Information Notice of Bank of Russia:
The time period since the Bank of Russia Board meeting in December saw risks to price stability escalating. The stubborn glut of oil, the slowing Chinese economy, combined with the US Federal Reserve rate hike, have triggered a further drop in the price of crude. This, in its turn, caused the national currencies to weaken and asset prices to drop in emerging markets, affecting Russia. With more volatility in oil prices, the magnitude of variation in Russian financial asset prices and the ruble exchange rate fluctuation has increased.
The recent weakening of the ruble is putting pro-inflationary pressure and causes inflation expectations to grow, despite a slowdown in annual inflation. According to Bank of Russia estimates, the annual growth rate of consumer prices is set to drop from 12.9% for December 2015 to approximately 10% for January 2016. This slowdown in annual inflation is in line with the previous forecasts. The Bank of Russia expects consumer prices in 1Q 2016 to grow 8-9% against the same period last year. There are risks that inflation in 2Q 2016 may accelerate, caused by, among other factors, the low base effect. Thereafter, annual consumer price growth rate is set to resume its decline. This should occur on the back of, inter alia, reduced inflation expectations and the Bank of Russia’s monetary policy. According to the Bank of Russia estimate, on the strength of today’s decision, inflation is set to decrease to a point below 7% as early as January 2017 so it reaches the 4% target by late 2017. However, the risks have grown that inflation may deviate from the target in late 2017.
The key rate decision has been made in recognition of the current economic situation, with elevated risks of continued recession provoked by falling oil prices. The high debt load of Russian companies and interest rate risks for banks and their borrowers have also been factored in.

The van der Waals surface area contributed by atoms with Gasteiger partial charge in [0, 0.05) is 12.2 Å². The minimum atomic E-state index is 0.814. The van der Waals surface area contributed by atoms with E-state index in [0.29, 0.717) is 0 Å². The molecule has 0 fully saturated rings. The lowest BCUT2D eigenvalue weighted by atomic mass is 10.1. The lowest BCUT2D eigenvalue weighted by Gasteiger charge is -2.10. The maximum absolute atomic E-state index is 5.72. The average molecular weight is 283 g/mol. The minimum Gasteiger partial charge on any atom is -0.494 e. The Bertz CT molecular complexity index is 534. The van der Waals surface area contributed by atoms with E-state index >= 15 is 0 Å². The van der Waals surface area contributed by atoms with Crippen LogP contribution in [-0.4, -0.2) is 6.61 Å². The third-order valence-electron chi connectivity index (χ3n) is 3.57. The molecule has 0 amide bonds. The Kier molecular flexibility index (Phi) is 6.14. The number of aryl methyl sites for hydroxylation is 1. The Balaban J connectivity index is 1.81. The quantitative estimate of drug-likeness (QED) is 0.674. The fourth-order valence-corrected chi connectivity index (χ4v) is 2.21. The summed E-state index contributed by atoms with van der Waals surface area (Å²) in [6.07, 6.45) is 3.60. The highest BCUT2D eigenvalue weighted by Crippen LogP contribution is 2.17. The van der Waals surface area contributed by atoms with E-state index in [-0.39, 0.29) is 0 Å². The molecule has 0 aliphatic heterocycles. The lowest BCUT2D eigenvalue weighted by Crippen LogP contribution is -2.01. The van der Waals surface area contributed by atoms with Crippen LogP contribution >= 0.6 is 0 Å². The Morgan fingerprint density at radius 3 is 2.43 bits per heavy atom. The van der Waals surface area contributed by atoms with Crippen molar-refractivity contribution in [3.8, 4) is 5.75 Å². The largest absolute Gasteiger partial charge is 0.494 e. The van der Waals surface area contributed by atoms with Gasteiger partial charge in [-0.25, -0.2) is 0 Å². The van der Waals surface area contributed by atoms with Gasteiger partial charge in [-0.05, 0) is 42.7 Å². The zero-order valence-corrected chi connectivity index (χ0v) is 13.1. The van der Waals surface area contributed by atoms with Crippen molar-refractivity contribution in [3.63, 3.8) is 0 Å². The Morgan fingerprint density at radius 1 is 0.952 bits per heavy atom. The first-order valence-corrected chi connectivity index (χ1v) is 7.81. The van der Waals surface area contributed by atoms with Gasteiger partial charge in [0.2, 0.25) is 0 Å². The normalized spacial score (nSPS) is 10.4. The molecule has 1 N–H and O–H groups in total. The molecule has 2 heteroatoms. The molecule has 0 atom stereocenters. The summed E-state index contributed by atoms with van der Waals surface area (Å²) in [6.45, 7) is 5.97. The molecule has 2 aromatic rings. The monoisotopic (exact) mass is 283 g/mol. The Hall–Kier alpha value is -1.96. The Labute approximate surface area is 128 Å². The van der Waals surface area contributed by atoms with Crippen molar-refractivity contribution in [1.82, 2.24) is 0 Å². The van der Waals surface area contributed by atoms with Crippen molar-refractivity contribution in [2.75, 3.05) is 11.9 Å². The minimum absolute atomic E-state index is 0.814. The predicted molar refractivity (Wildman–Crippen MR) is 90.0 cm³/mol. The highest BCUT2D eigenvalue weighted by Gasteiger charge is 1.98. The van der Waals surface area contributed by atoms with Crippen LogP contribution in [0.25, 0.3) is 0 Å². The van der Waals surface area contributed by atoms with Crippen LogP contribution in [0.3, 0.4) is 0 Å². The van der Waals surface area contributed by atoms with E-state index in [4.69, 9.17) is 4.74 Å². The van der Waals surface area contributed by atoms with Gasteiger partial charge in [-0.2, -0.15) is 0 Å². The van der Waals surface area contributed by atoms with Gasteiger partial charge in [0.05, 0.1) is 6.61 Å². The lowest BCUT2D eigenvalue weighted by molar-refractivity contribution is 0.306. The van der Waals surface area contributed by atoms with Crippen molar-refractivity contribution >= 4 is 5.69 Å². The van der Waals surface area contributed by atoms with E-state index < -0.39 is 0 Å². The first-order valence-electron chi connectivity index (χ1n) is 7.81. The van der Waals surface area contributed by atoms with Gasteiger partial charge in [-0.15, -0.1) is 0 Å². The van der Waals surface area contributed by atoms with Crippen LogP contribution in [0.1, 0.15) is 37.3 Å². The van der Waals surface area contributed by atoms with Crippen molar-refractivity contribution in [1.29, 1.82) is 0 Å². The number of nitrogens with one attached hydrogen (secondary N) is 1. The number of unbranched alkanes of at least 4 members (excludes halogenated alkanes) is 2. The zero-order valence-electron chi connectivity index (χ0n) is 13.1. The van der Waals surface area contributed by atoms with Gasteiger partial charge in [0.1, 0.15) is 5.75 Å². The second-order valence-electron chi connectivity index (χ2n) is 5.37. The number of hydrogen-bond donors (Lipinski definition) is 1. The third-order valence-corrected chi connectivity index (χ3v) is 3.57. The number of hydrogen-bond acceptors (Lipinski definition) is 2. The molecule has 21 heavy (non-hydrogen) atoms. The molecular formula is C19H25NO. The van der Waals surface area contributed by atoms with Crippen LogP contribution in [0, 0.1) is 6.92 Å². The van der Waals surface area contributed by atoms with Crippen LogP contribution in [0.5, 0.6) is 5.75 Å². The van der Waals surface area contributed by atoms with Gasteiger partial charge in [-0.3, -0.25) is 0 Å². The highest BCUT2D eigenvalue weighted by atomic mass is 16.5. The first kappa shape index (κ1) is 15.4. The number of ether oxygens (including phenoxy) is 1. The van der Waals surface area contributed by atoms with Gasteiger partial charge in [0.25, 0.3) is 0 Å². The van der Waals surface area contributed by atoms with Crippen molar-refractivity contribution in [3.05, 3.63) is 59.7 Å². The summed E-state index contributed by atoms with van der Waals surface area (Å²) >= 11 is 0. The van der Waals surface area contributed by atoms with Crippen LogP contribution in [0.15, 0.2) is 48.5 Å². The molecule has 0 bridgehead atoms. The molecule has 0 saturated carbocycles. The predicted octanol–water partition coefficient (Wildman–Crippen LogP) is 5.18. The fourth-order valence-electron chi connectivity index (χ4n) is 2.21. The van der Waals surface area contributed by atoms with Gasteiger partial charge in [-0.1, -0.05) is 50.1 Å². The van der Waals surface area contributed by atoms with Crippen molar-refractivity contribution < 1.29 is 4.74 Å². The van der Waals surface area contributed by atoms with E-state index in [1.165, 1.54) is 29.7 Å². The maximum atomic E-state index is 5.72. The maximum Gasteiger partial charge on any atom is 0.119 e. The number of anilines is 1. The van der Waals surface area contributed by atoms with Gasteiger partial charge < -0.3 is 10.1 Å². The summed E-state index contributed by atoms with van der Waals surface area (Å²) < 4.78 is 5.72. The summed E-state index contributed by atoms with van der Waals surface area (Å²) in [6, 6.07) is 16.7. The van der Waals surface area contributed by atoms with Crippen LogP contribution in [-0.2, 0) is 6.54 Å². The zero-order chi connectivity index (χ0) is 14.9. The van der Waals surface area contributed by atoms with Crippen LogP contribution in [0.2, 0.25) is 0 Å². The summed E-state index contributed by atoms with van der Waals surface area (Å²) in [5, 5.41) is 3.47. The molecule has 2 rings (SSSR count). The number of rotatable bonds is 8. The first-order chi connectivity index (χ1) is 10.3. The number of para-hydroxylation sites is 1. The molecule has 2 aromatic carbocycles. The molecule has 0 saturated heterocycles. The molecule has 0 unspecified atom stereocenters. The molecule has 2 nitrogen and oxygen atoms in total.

In 2016-2017, oil prices are likely to be lower than forecast previously in the baseline scenario. The floating exchange rate will partially offset the negative impact of energy prices on the economy. However, the balance of payments and the economy will have to be further adjusted to lower global prices for the key Russian exports. This will result in a more sizable GDP contraction in 2016 than forecast previously in the baseline scenario. The additional adjustment may take several quarters. The GDP growth rate will enter positive territory in 2017, but will be low.
However, should oil prices remain persistently low, this will further escalate inflation and financial stability risks and will require a more extensive adjustment of the economy to the new conditions. A continued persistence of high inflation expectations may also hamper the slowdown of consumer price growth. A well-balanced fiscal policy will be required to mitigate these risks in the medium term.
Should inflation risks amplify, the Bank of Russia cannot rule out a tightening of its monetary policy.